The U.S. Dollar is in Trouble
Darren V. Long, Senior Analyst, As Published on NuWireInvestor.com
Do a search for “U.S. Dollar is in Trouble” on Google and watch what comes up: 127 million hits. From CNBC to Reuters, Rense to Zero Hedge, mainstream sites to unconventional sites alike, you can clearly see the amount of rhetoric that is out there regarding the possibility of the U.S. dollar weakening. What you do not see too frequently are articles deliberating the notion of the U.S. dollar strengthening. Why is that?
To most of our readers, it will be self-evident, but to those of you that are still wondering what the future path of pricing might be for gold and silver bullion, let me take a moment to edify this topic.
The U.S. government, after winning World War II for the Allies, was very convincing. It told central banks around the world that they should hold the U.S. dollar as their reserve currency instead of gold, based on the idea that the U.S. dollar would be backed by gold. Only limited amounts of U.S. dollars could be printed, because the currency was tied to gold bullion. The more money you wanted to print, the more bullion you would have to use to back the currency. This model was very simple and ingenious, in my opinion, and of course central banks bought into the idea.
Unfortunately, a few decades down the road, gold was decoupled from the U.S. dollar in 1971 (thank you, President Nixon.) The U.S. government stopped allowing foreign banks to redeem U.S. dollars for gold. This was when the gold standard ceased.
There seemed to be little concern about excessive monetary expansion at that time. In the 1970s, the U.S. economy was actually prospering and debt levels were manageable. They had the strongest currency and the largest and most powerful military. In 1973, OPEC adopted the U.S. dollar as its payment system, hence the “petrodollar” was created, further strengthening the U.S. dollar as the world’s reserve currency. Therefore it made sense for central banks to also follow suit. As a result, the whole world adopted a fiat currency system. In other words, a system backed by nothing. This allowed all monetary systems to expand the amount of currency without any controls, especially the U.S.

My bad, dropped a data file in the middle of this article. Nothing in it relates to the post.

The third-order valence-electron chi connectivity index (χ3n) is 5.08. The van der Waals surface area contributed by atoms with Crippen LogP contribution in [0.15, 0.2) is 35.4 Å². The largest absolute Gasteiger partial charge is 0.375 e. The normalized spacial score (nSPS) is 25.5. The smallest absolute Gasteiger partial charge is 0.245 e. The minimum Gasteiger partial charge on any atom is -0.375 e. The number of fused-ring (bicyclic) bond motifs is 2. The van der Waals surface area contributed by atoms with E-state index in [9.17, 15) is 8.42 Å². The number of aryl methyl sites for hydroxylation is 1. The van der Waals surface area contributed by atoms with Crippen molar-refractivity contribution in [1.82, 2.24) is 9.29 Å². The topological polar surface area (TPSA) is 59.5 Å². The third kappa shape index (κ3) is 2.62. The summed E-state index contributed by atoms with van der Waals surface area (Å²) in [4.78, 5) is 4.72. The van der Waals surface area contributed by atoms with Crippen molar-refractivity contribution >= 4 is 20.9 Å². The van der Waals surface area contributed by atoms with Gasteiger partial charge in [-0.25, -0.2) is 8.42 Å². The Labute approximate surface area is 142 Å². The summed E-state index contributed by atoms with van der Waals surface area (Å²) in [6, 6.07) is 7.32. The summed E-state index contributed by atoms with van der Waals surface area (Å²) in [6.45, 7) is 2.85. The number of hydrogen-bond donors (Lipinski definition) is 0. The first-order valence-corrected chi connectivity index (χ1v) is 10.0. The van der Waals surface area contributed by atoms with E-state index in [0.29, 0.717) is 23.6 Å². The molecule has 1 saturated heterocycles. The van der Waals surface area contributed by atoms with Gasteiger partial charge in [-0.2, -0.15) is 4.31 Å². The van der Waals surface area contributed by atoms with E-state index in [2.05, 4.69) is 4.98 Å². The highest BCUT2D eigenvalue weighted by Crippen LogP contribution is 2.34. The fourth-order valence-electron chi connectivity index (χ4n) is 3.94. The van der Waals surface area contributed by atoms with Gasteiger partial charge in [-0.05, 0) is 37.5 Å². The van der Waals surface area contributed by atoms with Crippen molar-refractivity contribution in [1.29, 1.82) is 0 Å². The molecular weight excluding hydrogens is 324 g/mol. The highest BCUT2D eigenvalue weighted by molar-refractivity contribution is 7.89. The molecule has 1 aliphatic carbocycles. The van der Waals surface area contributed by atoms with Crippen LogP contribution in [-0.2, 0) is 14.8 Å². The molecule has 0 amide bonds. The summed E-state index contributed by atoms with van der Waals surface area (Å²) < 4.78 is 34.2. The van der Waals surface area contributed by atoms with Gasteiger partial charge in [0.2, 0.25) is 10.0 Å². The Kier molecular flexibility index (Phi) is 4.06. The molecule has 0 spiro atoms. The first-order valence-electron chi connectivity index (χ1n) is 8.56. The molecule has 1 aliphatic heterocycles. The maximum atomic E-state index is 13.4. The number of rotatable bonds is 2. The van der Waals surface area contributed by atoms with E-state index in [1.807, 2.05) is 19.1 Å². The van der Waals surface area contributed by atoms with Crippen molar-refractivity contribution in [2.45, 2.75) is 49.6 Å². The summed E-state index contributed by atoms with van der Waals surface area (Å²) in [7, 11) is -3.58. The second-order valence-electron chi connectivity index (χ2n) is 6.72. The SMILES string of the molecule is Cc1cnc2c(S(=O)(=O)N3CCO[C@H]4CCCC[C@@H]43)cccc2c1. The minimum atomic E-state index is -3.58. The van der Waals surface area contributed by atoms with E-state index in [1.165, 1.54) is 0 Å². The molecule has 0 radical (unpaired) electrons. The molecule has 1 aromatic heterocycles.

Some 40 years have now passed since that time and there have been boom bust cycles in the U.S. The U.S. is no longer the overwhelming favourite to win the race, either. Its balance sheet is nowhere near as pretty as it was in the 1950s or 60s. The U.S. dollar has become “unglued” from gold, and the ever-rising debt and never-ending creation of U.S. dollars is causing some countries to do an about-face on the policy of owning U.S.-dollar-backed reserves.
Via the Federal Reserve Bank of St. Louis statistics, we can now see that in fact, since 2008, the U.S. government debt (average 11 per cent YOY) is rising 360 per cent faster than its GDP (average 2.39 per cent YOY.) Also, see the Zero Hedge article in our Reading 101 section.
In addition to this blatant problem, the rest of the world is now changing gears as well. Central banks that once supported the notion of U.S. debt ownership and used U.S. treasuries as an imperative part of their reserves, selling gold bullion off and trumpeting the ingenious ways of the world’s largest economy, have, since 2009, begun to slow their buying of U.S. treasuries and in fact have been net buyers of gold bullion for the past four years.
More recently, the ECB and The People’s Bank of China began a bilateral currency swap line. This line allows these two entities to exchange currencies freely. This is happening in the context of the growing need to step away from the U.S. and to act more independently with others of the world’s largest economies. More of this will happen as we move forward and swap arrangements like this, and others you may have heard about will continue to become more of the norm, intended to backstop liquidity and reassure local banks the continuous provision of additional funds should it be needed. All of this is happening without the U.S … oh-oh!
Unfortunately, we hear very little about these facts in the mainstream financial media simply because this is not good news for the too-big-to-fail institutions and the way of life of the elitist suits in the U.S. itself.
What we hear is that the U.S. economy is improving and that simply is not the case. The mainstream financial media, from Bloomberg to CNN, Wall Street Journal to NY Times, seemingly are addicted to feel-good stories about meaningless jobs, housing and other statistics that fall short of making the grade. The truth is that as long as currency is being created, the U.S. stock market will continue to rally. Take away the currency expansion and watch the flames spread fast.
The pillars of this U.S. economic rebound are made of paper and are not likely to weather the next storm because paper does not like getting wet. However, gold and silver bullion have survived for thousands of years. Perhaps it’s time we talk to the engineers about using new pillars!
Yours to the penny,
Darren V. Long
Guildhall Wealth Management Inc.